Yesterday morning, we went to church, as we do every Sunday.
Services were shortened, though; they dropped Sunday School so it was just Priesthood/Relief Society and Sacrament Meeting: only two hours rather than three.
I'm not quite sure why this was (one rumour was that it was to ease the stress on families who traditionally do a lot of preparations on Christmas Eve, such as putting up and decorating the tree, etc., as is apparently common here in Germany). Shortening church services on Christmas Day or Christmas Eve always seems backwards to me somehow, though.
My thoughts go something like this: Christmas means different things to different people (or it means several things, but in different proportions to different people). For example, Christmas can be: family time; a gift-giving time; Christ-centred time; peaceful time; a time to decorate things; and other things.
But it would seem to me that regardless of what individual members think, from a church point of view, the focus on Christ should be the most important to centre on at Christmas... so modifying services so that people have less time to speak about the gospel in general and (hopefully) Christ in particular at Christmas, compared to "regular" Sundays, seems odd to me.
In the afternoon, we had Christmas dinner. Stella had cooked some lamb (which she had had to look around a bit for in order to find it, since Germans tend to eat lamb at Easter rather than around Christmas) and had made some red cabbage from scratch as well as some potato... things. Kind of like croquettes? Things presumably made out of mashed potato, squeezed through a screen to look like smiley faces, that you bake in the oven.
Anyway, the meal was really good. The meat was tasty and tender (it was, as the Germans, say, "a poem"), the red cabbage was not as tart as the kind you get in tins, and the potato things were good as well once you had some gravy on them.
In the afternoon, we went outside for a walk; after we came back, we read "the Christmas story" (the start of Luke chapter 2) from the Luther translation and sang Christmas songs.
In the evening, Sonja came over with her sister and her two children so that we could occupy them here while the gifts and everything else were set up in their home. How fortunate that we exchange our gifts on Christmas morning rather than Christmas Eve, so they weren't interrupting us :)
Before we went to bed, we put the presents under the Christmas tree.
This morning, we got up and went into the living room with Amy. Amy had got a stove and sink and a set of plastic dishes and "silver"ware; it was difficult to tell what was going on in her mind when she saw her presents, but she seemed to like them well enough.
(Stella says the gifts were from Father Christmas; I'm not quite sure what I think about the whole telling children about Father Christmas thing. Lovable story that gets them excited? Or setting them up for disappointment when they find out there's no such thing? Despicable lie? Or harmless little fib?)
Stella got some tools from me, and some chocolate; I got some books from her.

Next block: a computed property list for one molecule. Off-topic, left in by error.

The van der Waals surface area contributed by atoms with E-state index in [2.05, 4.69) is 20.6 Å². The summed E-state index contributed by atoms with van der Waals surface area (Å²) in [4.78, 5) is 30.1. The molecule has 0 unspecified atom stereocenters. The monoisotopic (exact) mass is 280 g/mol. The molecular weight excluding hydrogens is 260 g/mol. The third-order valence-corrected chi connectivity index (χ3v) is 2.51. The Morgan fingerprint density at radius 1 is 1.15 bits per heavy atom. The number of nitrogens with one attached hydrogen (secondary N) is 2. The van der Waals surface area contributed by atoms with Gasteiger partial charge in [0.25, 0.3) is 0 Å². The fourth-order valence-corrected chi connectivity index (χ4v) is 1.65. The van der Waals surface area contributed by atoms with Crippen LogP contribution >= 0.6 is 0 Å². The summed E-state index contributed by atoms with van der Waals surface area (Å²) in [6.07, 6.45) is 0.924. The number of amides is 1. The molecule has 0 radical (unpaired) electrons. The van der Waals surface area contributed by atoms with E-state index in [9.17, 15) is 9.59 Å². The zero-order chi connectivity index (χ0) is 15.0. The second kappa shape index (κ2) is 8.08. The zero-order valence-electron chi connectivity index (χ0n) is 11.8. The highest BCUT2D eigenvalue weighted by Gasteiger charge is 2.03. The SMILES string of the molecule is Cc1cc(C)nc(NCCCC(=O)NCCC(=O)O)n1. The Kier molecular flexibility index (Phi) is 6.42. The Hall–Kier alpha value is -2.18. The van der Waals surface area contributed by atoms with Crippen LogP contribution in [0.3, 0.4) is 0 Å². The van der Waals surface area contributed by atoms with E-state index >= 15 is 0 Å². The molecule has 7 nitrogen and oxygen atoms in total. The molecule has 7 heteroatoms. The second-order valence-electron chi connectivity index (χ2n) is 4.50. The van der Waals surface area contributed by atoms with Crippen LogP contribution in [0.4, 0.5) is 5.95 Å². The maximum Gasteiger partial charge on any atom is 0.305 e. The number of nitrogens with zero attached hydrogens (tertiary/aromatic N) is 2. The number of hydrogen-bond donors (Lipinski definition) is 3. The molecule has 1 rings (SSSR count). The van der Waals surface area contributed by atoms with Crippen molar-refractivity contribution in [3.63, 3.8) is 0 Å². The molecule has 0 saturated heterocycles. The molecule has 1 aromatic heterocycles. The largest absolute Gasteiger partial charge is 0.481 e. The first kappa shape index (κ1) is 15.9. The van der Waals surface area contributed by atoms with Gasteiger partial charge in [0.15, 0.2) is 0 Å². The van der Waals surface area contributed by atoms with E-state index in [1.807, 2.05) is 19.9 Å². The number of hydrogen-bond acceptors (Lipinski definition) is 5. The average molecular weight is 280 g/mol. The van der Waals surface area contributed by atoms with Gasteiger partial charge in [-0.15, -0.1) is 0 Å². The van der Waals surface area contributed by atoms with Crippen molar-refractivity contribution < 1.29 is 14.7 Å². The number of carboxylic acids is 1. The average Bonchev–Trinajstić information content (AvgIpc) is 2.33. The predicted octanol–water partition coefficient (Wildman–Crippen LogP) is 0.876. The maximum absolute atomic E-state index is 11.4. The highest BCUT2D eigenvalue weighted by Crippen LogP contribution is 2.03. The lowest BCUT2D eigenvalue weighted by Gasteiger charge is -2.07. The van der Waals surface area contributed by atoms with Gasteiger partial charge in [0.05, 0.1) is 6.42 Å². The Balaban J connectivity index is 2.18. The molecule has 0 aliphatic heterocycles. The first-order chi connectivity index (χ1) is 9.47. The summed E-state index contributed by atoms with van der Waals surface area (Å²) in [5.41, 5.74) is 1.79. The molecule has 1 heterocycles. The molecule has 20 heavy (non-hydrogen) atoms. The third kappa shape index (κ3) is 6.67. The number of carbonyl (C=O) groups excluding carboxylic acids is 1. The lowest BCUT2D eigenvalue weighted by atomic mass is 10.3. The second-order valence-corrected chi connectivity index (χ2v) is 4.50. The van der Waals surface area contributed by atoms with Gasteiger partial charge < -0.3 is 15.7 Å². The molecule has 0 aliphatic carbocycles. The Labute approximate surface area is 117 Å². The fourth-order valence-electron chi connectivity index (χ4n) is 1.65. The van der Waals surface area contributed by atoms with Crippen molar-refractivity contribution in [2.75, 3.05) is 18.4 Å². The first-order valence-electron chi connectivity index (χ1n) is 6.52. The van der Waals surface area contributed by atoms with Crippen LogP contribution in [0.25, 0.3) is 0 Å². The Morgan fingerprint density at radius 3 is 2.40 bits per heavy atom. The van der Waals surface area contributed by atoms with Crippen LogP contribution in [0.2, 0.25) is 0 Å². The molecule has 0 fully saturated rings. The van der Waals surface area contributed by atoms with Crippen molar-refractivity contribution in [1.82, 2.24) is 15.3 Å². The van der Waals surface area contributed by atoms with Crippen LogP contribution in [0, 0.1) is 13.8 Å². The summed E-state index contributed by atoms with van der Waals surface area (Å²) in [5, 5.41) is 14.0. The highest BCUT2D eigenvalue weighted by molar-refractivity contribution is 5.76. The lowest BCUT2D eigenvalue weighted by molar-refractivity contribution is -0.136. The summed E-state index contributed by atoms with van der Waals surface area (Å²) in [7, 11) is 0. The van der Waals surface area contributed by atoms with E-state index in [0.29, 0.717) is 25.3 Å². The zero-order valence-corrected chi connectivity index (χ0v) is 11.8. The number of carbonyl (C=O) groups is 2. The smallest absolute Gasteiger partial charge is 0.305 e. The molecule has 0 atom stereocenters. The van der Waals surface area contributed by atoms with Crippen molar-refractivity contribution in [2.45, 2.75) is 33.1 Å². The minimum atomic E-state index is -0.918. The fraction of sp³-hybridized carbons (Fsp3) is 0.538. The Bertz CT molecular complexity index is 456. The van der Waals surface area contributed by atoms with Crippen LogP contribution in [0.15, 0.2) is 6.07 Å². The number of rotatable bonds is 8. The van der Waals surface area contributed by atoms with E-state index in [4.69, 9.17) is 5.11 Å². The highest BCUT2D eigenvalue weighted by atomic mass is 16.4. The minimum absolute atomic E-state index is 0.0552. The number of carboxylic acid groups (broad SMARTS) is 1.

Backstory for both of those: I had trouble finding a gift -- specifically, something (a) that didn't suck and (b) that I could afford (not to mention that she might like). I found it a bit stressful looking for something, but she seemed to appreciate what I got for her.
As for my gift, when I looked up the November Liahona in order to prepare my lesson, I saw that there was an insert from the church distribution centre detailing some of the things you could order from them, and decided to get a few more translations of the Book of Mormon for my collection. When I told Stella about that, she asked me whether she could give them to me as a Christmas present (essentially: whether she could deduct the credit card charge from her money rather than letting me cover it from my money), and I said yes. So I knew in advance what I was going to get, but at least that way both of us knew it would be something I wanted :)
I was a bit disappointed that two of the translations on my short list were currently not in stock (the Simplified Chinese one the lady on the phone already told me about; the Haitian Creole one I read about on the packing slip), and that apparently the Afrikaans BoM came not only in softcover (which I had ordered) but in hardcover, too. But still.
So I got: Traditional Chinese, Afrikaans, Hmong, Catalan, and Turkish.
I already had Selections from the Book of Mormon in Turkish, but didn't know that the entire book was now available, so I got that. Catalan is an addition to my Romance selection, which I think may be complete now (I'll have to look and see whether I have Romanian). I didn't know the book was translated into Catalan, since I figured everyone who spoke Catalan also spoke Spanish or Italian (though quite possibly not as well), but apparently there's been a Catalan translation for about 25 years. Whee!
And fortunately, they arrived on the 23rd, in time for Christmas.
Tomorrow, we'll be having a little family get-together at my sister's house, where we'll exchange family gifts.